In sum, fact discovery in this case has been underway for nearly 14 months. There is no good reason the parties cannot complete fact discovery in the nearly three months that remain under the current schedule.(10) Accordingly, SCO's motion to amend the scheduling order should be denied.


The arguments SCO sets forth in support of its motion, which are largely based on SCO's own misconduct during discovery, have no merit and do not establish "good cause" for amending the scheduling order.

A.     SCO Should Not Be Allowed To Rely On Its Own Malfeasance During Discoverv To Obtain An Extension.

SCO's argument that an extension of fact discovery is necessary because the Court imposed a three-month stay of the case is disingenuous. SCO fails to mention anywhere in its brief supporting its motion that the Court entered and continued the discovery stay solely as a result of SCO's repeated failure to adequately comply with IBM's discovery requests. Were it not for SCO's own conduct, the Court would not have entered the stay.

In the instant case, SCO cannot reasonably contend it "was diligent in its discovery efforts yet could not complete discovery by the court-ordered deadline", as is necessary to establish "good cause" for an extension to the schedule. Marcin Eng'g, LLC v. Founders at Grizzly Ranch, LLC, 219 F.R.D. 516, 521 (D. Colo. 2003); see Parker v. Central Kansas Med. Ctr., 178 F. Supp. 2d 1205, 1210 (D. Kan. 2001). Instead, SCO has attempted to resist discovery at every turn and to drag out the discovery process for as long as possible to suit its own improper purposes.

As stated, the most egregious example of SCO' s discovery misconduct is SCO's persistent refusal to identify with specificity the UNIX System V source code that forms the basis of its claims against IBM. IBM served interrogatories seeking this basic information from SCO in June 2003. Yet, SCO has resisted providing such information for ten months now - even in the face of motions to compel and two court orders to provide full and detailed responses to IBM's interrogatories. In addition, SCO has repeatedly failed to produce documents responsive to IBM's requests in a timely manner, even after being ordered to do so by the Court.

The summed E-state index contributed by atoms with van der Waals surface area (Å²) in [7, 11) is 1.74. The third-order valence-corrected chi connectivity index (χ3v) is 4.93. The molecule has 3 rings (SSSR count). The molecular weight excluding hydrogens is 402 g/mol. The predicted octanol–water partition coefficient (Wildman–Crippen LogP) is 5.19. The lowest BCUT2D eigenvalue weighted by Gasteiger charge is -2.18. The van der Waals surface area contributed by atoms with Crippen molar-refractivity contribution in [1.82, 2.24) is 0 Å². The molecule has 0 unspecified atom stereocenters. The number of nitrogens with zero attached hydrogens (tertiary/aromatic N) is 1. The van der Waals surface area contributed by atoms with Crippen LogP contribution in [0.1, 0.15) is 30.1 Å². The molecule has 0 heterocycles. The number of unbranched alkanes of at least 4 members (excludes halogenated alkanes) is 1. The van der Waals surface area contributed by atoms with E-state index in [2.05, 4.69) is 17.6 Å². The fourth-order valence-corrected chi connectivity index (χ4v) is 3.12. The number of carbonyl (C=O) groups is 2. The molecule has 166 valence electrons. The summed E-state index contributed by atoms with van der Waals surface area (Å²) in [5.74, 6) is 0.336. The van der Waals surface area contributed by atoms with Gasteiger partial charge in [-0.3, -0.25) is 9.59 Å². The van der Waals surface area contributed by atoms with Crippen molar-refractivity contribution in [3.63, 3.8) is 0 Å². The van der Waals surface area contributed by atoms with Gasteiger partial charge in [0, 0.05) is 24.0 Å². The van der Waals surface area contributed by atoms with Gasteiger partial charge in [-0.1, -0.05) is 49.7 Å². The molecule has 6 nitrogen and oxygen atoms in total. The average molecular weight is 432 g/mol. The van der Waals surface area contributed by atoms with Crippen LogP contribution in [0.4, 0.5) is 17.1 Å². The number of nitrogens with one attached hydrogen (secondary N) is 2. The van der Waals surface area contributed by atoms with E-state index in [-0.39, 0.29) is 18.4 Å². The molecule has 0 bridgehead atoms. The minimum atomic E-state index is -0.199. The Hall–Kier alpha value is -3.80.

It is these failures by SCO to respond properly to IBM's discovery requests that led to the discovery stay being imposed. Having resisted discovery since commencing this lawsuit, SCO cannot now properly ask that the scheduling order be extended to, in effect, accommodate its own delinquency.

B.     Discovery On IBM's Counterclaims Can Be Completed In Keeping With The Current Schedule.

SCO's argument that an extension of the schedule is necessary because IBM filed counterclaims against SCO is also meritless. As SCO itself acknowledges, IBM filed the majority of its counterclaims - including its patent counterclaims - against SCO in August 2003, a year before the period for fact discovery was to end, allowing more than enough time for the parties to complete discovery on such claims. SCO's failure to this date to complete the discovery it apparently believes is necessary on IBM's counterclaims is entirely of SCO's own making.

Moreover, the suggestion that IBM's recently-filed counterclaim for a declaration that IBM's Linux-related activities do not infringe SCO's copyrights - which was filed in response to SCO's assertions of a copyright infringement against IBM - "further expand[s] the case greatly beyond its [original] posture" is false. (SCO's Mem. at 3.) SCO has from the beginning of the case threatened to bring a copyright infringement claim against IBM concerning its Linux activities, and specifically represented to the Court in December 2003, that it would be filing such a claim, which it did in February 2004. Further, IBM's counterclaims against SCO have from the start rested in significant part on SCO's misrepresentations about its intellectual property rights (including copyrights) to UNIX and Linux, and IBM has in fact been seeking discovery on this issue since June 2003. The notion that the parties' respective copyright claims "expand the case greatly" is therefore wrong.(11)